ISTANBUL: A claim that two intelligence officers at Iran’s consulate in Turkey instigated the killing of an Iranian dissident in Istanbul last November has added to simmering tensions between the two countries.
Reuters said that it had been told by two senior Turkish officials that the dissident, Masoud Molavi Vardanjani, had been killed for criticizing Tehran’s political and military leadership.
Vardanjani was shot dead on an Istanbul street on Nov. 14, 2019, a little over a year after Turkish officials say he left Iran.
The accusation will increase friction between Turkey and Iran, two regional powers which had grown closer under the government of Turkish President Tayyip Erdogan, but which had recently fallen out over the war in Syria.
Before his death, Vardanjani was known as an outspoken critic of the Islamic Republic who frequently targeted Tehran’s military and political leaders on his social media account, the Reuters report said.
“I will root out the corrupt mafia commanders. Pray that they don’t kill me before I do this,” the Iranian dissident said just three months before he was shot dead.
Vardanjani’s death came a year after he left Iran, where he was working in the Iranian Defense Ministry as a cybersecurity official. He also held a doctoral degree in artificial intelligence studies.
Reuters claimed the victim was also warned by Iran against discussing drone projects with Turkish officials.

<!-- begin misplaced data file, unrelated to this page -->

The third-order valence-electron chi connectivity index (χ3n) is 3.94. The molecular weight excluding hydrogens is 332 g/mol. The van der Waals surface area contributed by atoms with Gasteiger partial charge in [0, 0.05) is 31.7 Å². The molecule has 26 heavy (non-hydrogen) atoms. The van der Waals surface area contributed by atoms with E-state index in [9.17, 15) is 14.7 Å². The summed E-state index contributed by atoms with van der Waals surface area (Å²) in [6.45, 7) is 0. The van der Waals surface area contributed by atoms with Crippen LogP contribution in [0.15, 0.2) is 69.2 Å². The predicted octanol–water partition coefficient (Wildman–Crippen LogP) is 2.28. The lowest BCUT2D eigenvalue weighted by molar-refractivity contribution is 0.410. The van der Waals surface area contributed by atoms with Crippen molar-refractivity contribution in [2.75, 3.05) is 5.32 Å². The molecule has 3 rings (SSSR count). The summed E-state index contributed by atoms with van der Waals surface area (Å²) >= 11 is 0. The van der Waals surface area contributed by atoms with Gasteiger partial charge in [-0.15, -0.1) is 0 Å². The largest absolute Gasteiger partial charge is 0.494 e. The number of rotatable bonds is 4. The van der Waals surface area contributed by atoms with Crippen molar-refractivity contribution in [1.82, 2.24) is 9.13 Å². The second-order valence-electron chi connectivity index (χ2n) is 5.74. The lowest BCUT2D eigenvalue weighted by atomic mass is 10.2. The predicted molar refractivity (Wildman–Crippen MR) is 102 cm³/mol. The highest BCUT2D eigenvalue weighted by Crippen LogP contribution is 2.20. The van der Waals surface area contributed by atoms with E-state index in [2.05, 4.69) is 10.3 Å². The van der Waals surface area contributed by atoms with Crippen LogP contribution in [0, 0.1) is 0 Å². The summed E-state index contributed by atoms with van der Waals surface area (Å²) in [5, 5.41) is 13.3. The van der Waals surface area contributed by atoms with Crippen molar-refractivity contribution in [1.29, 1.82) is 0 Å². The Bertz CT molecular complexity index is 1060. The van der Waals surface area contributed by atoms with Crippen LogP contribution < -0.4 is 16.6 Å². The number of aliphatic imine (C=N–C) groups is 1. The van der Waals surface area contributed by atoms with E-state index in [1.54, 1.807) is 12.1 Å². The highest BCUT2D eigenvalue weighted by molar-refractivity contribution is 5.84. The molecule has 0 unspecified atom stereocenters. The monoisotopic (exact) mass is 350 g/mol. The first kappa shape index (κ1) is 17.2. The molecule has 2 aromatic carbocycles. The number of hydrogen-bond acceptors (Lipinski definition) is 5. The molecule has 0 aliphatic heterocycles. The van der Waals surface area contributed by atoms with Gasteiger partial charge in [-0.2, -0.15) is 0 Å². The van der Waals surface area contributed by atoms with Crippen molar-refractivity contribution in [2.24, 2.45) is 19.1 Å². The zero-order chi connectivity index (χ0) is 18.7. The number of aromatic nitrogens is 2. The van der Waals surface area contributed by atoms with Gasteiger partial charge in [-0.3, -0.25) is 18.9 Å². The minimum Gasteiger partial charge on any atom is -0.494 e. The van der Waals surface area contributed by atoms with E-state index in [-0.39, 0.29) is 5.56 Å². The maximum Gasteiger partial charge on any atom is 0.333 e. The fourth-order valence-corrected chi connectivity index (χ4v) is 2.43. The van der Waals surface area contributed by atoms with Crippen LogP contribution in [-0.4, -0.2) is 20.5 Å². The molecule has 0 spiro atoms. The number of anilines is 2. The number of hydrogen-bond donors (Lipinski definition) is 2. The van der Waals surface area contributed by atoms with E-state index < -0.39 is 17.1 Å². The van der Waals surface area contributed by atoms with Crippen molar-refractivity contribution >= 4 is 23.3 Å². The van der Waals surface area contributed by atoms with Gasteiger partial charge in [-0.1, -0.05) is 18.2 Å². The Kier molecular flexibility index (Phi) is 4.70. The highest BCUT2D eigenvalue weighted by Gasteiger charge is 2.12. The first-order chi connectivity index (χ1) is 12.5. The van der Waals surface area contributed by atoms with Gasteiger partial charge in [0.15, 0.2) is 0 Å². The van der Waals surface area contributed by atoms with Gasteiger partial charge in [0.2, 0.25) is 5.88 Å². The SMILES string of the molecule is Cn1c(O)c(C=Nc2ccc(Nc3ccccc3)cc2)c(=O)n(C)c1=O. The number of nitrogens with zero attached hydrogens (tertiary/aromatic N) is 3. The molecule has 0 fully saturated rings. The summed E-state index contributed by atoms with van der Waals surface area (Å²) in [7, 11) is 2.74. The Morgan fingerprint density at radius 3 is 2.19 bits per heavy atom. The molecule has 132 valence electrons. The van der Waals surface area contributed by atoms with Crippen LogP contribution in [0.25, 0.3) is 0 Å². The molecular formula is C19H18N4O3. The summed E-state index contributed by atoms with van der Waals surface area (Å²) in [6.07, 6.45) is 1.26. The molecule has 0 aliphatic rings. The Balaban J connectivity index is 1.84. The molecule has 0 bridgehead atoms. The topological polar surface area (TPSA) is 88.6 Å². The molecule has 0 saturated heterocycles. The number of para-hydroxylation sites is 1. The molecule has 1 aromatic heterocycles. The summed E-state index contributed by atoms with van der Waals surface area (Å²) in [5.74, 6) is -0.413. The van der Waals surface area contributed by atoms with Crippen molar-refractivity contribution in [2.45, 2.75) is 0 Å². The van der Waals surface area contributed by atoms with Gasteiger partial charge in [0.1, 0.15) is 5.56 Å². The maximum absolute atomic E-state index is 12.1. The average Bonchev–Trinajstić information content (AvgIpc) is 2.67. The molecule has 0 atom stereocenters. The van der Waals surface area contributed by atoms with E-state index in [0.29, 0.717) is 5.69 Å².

The Turkish government is expected to take up the issue with Iran through diplomatic channels.
Seth J. Frantzman, executive director of the Middle East Center for Reporting and Analysis, said that if the Reuters claim is correct, Iran’s assassination of a dissident in Istanbul is an illegal act that warrants a harsh response.
“Iran appears to have shown blatant disregard for Turkey’s sovereignty, even using its diplomatic posts and passports for this brazen act. This requires more than just a diplomatic complaint,” Frantzman told Arab News.
He said that the alleged perpetrators behind the killing were officials carrying diplomatic passports.
“It shows how Iran disregards borders in the region and globally. Internationally, countries should take this very seriously as part of a pattern of Iran’s assassinations of dissenters, a policy going back decades.”
Frantzman said that the alleged murder also reveals that while Iran is demanding international sanctions be reduced, it has continued to conduct illegal overseas operations and “disrespect” its neighbors.
A Turkish investigation into the dissident’s killing has resulted in the arrest of several suspects, including Turks and Iranians.
The allegations are likely to further undermine ties between Ankara and Tehran.
Although Turkey and Iran have been cooperating on a Syria strategy, their partnership is seen by many as a marriage of convenience in a conflict zone where they back opposing sides. Tehran supports Assad, while Turkey wants the regime ousted.
Last month Turkish and Iranian media outlets engaged in a war of words over Syria, with both countries accusing the other of “pursuing aggressive moves” in the war-torn country.
In October 2019, Iran condemned the presence of Turkish military posts inside Syria, which it said were a violation of Syria’s territorial integrity.
Tehran also described Turkey’s operation in northern Syria in early October against the Syrian Kurdish YPG militia as an “invasion.”
Erdogan was quick to respond, accusing Iran of betraying the consensus between the two countries.
Attacks by Iranian-backed militia on Ankara-backed fighters in Syria’s rebel-held regions have also angered Turkey.